My research field deals with the formation of high mass stars. I am interested in the role of already formed high mass stars (and their associated ionized – HII – regions) on the possible formation of a new generation of (high mass) stars. The many available infrared and submillimetre surveys have revealed the important of HII regions in the promotion of (high) mass star formation. We have studied this phenomenon for more than 15 years. Our first interest was to characterize the properties of the young stellar population observed at the edges of HII regions (Deharveng et al. 2005). Then, with the Herschel Observatory we have observed the youngest population of stars and characterize the possible importance of this phenomenon of star formation triggered by HII region in part of the Galactic Plane using the Herschel Hi-GAL survey (Palmeirim et al. 2017). The Herschel Observatory has revealed the importance of filaments in the star formation process. Using the ArTéMis camera on APEX we observed the Galactic HII region RCW 120 to study the filamentary structure of its photodissociation region (Zavagno et al. in prep). We have shown that the edges of this HII region is filamentary and that the filaments’ profile show a clear asymmetry due to the radiative compression of the HII region. This compression might play a role in the future properties of cores formed in the filaments, which will host the star formation. For example, this compression can limit the fragmentation at the early stages and favour the formation of high mass stars as seen with ALMA (Figueira et al. 2018).
In June 2019, a meeting in Naplio was organized by S. Dibbs and D. Polychroni. This meeting entitled “Zooming in on Star Formation” was dedicated to the most recent results in numerical simulations and observations on the formation of stars and planets. I was invited to this meeting to give a talk on the feedback from HII regions on star formation. I presented the most recent results we obtained in this field, including the limited fragmentation observed at early stages of high mass star formation at the edges of RCW 120 obtained with ALMA and the filaments’ profile obtained with ArTéMiS on APEX. The RadioNet support allowed me to obtain the data with APEX using the Transnational Access program and additionally to attend this conference. There I discussed with people doing numerical simulations of ionized regions and we plan to develop new-dedicated models to quantify the feedback of HII regions on impacting the properties of filaments and cores located at their edges.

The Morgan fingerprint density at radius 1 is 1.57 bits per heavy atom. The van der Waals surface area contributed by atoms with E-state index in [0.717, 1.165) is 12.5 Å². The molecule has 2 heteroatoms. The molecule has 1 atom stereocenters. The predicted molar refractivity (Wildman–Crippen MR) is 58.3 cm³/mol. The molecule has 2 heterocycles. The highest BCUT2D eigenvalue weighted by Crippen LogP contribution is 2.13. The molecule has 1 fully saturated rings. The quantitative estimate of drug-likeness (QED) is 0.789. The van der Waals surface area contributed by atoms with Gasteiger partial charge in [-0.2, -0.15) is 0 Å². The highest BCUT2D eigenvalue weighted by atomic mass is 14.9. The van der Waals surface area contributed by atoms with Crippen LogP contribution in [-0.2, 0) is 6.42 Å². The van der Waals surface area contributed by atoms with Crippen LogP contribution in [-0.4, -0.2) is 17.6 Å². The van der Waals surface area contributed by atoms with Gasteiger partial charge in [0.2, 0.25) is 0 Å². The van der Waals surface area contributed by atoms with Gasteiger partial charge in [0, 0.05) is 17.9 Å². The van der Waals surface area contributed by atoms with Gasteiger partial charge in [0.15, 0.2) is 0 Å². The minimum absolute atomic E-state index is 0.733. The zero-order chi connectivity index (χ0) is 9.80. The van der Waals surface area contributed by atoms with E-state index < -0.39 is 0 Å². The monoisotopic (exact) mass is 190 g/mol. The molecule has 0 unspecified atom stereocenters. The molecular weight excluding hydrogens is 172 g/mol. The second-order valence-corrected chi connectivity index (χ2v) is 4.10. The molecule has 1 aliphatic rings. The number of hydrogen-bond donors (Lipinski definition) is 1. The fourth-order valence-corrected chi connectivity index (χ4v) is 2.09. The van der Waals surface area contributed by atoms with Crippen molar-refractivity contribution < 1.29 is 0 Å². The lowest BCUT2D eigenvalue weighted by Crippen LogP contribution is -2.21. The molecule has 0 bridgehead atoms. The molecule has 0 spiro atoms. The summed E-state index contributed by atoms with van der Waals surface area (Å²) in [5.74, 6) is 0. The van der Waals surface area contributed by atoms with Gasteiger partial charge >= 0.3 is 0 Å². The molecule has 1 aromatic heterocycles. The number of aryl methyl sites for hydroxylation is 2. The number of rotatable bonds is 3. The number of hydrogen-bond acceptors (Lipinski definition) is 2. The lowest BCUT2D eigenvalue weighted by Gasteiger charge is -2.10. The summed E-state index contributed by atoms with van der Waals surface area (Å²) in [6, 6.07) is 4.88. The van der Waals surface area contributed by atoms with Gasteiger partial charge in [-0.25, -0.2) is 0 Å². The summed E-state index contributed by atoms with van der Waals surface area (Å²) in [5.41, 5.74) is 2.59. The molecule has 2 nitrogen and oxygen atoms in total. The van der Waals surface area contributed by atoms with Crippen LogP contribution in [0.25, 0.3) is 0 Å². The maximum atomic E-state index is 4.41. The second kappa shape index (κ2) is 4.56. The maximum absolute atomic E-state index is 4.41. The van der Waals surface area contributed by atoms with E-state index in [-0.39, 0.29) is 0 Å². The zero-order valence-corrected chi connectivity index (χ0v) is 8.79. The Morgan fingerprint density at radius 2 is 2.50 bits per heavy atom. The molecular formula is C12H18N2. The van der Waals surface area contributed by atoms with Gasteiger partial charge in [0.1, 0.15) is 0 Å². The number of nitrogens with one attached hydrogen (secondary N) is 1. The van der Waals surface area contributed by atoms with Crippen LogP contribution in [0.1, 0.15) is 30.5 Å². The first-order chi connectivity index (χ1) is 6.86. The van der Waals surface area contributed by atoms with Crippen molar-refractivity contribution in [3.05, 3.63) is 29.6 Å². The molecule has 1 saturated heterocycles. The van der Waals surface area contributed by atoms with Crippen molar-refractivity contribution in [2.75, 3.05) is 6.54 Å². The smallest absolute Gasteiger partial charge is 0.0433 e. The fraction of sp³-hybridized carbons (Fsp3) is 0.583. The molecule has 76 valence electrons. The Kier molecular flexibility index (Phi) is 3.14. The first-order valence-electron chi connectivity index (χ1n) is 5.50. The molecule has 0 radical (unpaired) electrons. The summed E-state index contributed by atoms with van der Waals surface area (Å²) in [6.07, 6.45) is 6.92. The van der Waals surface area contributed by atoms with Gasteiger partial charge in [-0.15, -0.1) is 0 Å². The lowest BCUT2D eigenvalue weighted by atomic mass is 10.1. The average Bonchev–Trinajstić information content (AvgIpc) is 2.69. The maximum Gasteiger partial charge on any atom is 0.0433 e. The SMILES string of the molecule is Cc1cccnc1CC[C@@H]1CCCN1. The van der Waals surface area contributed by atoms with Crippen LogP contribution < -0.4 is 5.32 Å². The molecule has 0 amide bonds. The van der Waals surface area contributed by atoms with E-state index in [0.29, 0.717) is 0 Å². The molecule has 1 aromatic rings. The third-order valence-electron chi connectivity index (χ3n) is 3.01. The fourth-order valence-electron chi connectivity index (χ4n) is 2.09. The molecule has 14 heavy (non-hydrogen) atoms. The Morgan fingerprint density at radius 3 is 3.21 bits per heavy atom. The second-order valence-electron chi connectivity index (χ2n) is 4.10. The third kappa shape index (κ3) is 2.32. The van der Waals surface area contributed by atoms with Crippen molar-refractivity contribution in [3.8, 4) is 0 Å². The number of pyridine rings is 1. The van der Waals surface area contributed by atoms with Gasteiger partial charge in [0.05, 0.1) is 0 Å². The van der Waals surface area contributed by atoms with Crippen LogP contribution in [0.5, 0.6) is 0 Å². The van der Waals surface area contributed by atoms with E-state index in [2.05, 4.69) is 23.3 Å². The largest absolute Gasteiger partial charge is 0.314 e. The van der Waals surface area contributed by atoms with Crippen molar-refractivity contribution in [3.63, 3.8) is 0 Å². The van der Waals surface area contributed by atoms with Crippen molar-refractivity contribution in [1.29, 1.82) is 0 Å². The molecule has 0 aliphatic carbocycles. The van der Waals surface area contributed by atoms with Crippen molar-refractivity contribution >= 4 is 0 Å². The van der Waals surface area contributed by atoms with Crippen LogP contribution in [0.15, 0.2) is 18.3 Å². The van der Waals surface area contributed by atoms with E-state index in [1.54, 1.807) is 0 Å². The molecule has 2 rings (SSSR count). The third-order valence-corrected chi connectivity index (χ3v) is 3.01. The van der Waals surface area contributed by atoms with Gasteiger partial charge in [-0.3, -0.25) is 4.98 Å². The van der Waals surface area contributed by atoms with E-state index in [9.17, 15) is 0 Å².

The RadioNet support is really useful to develop communication, starting of new collaborations and training actions in the community of radio astronomers. This support allowed me to attend this conference, present recent results and start new collaborations.
Annie Zavagno is a professor at Aix Marseille Université and she does her research at the Laboratoire d’Astrophysique de Marseille since 1997 when she has been recruited as assistant professor. She obtained her PhD from the Paris Diderot (Paris 7) Université in 1993.
Image (C) S. Dib